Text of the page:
The safety and protection of humanitarian workers is quickly rising up the agenda as the number of recorded incidents involving these brave individuals increases year-on-year.
International NGO and humanitarian staff are often placed in some of the most volatile and dangerous locations on earth. They deliver aid with only a fraction of the training or safety protocols afforded to the highly trained and well-equipped military personnel with whom they often work alongside. This is reflected in the increase in aid worker incidents: from 2002 to 2011 the number of incidents involving injury went up by more than 450 per cent, according to The Aid Worker Security Database. In just short of ten years the numbers of deaths and kidnappings have doubled and quadrupled respectively, as humanitarian workers are singled out and targeted for their associations with foreign organisations.
NGOs could follow the lead of other organisations operating in hostile environments and procure prohibitively expensive systems to better protect staff. However, the delicate and sometimes costly business of protecting an individual or group in a volatile region has its complications. High tech equipment is expensive, and even in the hands of locals, identifies a humanitarian worker as part of the international community and, therefore, a potential target.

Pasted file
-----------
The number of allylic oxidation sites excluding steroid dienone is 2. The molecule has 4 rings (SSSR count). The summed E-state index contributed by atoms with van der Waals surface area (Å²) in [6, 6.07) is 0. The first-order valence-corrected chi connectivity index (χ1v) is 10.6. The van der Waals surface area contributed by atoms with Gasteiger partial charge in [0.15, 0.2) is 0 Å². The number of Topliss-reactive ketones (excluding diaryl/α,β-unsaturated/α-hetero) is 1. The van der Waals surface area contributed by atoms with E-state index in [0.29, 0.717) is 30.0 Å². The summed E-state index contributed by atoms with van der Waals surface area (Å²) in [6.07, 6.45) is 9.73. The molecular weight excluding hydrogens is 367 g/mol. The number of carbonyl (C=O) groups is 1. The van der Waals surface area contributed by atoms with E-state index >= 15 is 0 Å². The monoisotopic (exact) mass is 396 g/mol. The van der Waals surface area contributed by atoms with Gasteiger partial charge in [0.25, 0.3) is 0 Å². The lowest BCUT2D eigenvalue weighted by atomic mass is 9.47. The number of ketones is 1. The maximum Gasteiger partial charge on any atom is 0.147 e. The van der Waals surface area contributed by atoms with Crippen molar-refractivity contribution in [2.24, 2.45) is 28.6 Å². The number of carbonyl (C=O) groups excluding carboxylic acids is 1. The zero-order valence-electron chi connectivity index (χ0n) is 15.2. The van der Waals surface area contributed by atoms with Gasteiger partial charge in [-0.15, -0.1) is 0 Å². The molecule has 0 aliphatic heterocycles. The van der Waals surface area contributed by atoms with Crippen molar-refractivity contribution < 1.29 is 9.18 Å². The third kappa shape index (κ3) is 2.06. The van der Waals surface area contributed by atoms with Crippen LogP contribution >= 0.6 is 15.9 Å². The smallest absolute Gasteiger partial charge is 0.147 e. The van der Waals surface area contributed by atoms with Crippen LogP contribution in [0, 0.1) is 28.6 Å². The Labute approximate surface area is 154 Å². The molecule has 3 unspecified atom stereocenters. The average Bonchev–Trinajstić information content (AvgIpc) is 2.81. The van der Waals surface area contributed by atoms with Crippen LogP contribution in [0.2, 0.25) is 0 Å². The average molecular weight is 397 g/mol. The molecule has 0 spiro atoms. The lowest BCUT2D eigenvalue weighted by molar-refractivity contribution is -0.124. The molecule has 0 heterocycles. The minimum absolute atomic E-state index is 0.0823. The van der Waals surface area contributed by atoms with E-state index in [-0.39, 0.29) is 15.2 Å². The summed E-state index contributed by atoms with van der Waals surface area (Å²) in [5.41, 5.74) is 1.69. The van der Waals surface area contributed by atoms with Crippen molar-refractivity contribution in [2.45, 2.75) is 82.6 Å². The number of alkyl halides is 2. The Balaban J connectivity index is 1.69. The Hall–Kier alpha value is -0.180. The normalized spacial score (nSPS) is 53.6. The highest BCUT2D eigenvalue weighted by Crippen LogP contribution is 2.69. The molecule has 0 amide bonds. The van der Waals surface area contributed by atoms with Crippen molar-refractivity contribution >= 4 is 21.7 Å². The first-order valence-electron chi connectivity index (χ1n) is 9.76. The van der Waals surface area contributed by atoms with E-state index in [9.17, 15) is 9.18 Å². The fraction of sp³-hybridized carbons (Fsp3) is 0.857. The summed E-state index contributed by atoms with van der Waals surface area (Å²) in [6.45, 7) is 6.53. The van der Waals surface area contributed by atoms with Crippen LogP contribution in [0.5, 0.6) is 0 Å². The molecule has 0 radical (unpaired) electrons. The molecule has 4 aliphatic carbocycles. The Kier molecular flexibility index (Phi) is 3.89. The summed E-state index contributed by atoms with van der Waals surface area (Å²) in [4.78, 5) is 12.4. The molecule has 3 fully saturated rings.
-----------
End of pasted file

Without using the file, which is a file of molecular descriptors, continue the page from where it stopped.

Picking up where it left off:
But action does need to be taken. Location management is essential to ensure duty of care across a humanitarian workforce. In crisis situations it’s crucial that NGOs have systems in place that allow them to respond in a timely and effective manner. Likewise, aid and development staff must have the capability to communicate their location and safety status to a security team. Spreadsheets that account for the last known movements of an individual are simply not as effective as a technology solution that provides precise GPS locations, or that can be triggered to alert the organisation to an emergency incident.
Responding to kidnappings and incidents involving injury is costly and can lead to further risk for other organisation members. Using cost effective everyday technology to find out who is safe and who isn’t enables security personnel to gain an accurate, near real-time picture of incidents as they occur and then react accordingly.
The lack of capability to account for the location of humanitarian workers, in light of a steady increase in the number of humanitarian workers killed, kidnapped and injured while providing aid and development support, requires attention and swift action from NGOs. Managing staff location, providing a subtle means of emergency communication, and responding quickly and appropriately will enable better management of incidents affecting aid workers. The technology exists to cost-effectively manage a humanitarian workforce better than ever before; NGOs must exploit it to ensure they meet their duty of care responsibilities.
James Cartmell, Commercial Executive, Track24 ELMS